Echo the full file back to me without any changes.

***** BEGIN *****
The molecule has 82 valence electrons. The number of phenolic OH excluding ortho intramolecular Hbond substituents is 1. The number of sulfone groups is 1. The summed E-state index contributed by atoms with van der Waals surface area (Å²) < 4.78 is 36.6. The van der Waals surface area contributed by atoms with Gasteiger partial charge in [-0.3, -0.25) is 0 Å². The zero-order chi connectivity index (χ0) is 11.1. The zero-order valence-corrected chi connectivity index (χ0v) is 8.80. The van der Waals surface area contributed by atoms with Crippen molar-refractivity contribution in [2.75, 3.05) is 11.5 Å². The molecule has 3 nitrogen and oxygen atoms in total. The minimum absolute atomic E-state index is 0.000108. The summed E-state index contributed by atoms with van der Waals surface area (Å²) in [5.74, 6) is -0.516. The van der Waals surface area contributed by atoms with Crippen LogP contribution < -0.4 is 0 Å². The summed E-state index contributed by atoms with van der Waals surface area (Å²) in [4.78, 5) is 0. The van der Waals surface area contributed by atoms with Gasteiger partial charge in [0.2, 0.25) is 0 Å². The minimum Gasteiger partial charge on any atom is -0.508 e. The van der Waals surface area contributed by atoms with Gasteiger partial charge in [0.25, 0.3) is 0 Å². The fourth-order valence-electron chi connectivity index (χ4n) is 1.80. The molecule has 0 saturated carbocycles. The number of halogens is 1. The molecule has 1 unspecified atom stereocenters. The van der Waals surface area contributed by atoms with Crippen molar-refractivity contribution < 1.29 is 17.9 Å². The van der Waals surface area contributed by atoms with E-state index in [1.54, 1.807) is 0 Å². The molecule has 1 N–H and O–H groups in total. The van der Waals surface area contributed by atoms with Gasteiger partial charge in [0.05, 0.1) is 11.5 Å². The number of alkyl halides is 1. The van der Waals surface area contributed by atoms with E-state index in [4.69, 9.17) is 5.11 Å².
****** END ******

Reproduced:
The molecule has 82 valence electrons. The number of phenolic OH excluding ortho intramolecular Hbond substituents is 1. The number of sulfone groups is 1. The summed E-state index contributed by atoms with van der Waals surface area (Å²) < 4.78 is 36.6. The van der Waals surface area contributed by atoms with Gasteiger partial charge in [-0.3, -0.25) is 0 Å². The zero-order chi connectivity index (χ0) is 11.1. The zero-order valence-corrected chi connectivity index (χ0v) is 8.80. The van der Waals surface area contributed by atoms with Crippen molar-refractivity contribution in [2.75, 3.05) is 11.5 Å². The molecule has 3 nitrogen and oxygen atoms in total. The minimum absolute atomic E-state index is 0.000108. The summed E-state index contributed by atoms with van der Waals surface area (Å²) in [5.74, 6) is -0.516. The van der Waals surface area contributed by atoms with Crippen LogP contribution < -0.4 is 0 Å². The summed E-state index contributed by atoms with van der Waals surface area (Å²) in [4.78, 5) is 0. The van der Waals surface area contributed by atoms with Gasteiger partial charge in [0.2, 0.25) is 0 Å². The minimum Gasteiger partial charge on any atom is -0.508 e. The van der Waals surface area contributed by atoms with Gasteiger partial charge in [0.25, 0.3) is 0 Å². The fourth-order valence-electron chi connectivity index (χ4n) is 1.80. The molecule has 0 saturated carbocycles. The number of halogens is 1. The molecule has 1 unspecified atom stereocenters. The van der Waals surface area contributed by atoms with Crippen molar-refractivity contribution < 1.29 is 17.9 Å². The van der Waals surface area contributed by atoms with E-state index in [1.54, 1.807) is 0 Å². The molecule has 1 N–H and O–H groups in total. The van der Waals surface area contributed by atoms with Gasteiger partial charge in [0.05, 0.1) is 11.5 Å². The number of alkyl halides is 1. The van der Waals surface area contributed by atoms with E-state index in [4.69, 9.17) is 5.11 Å².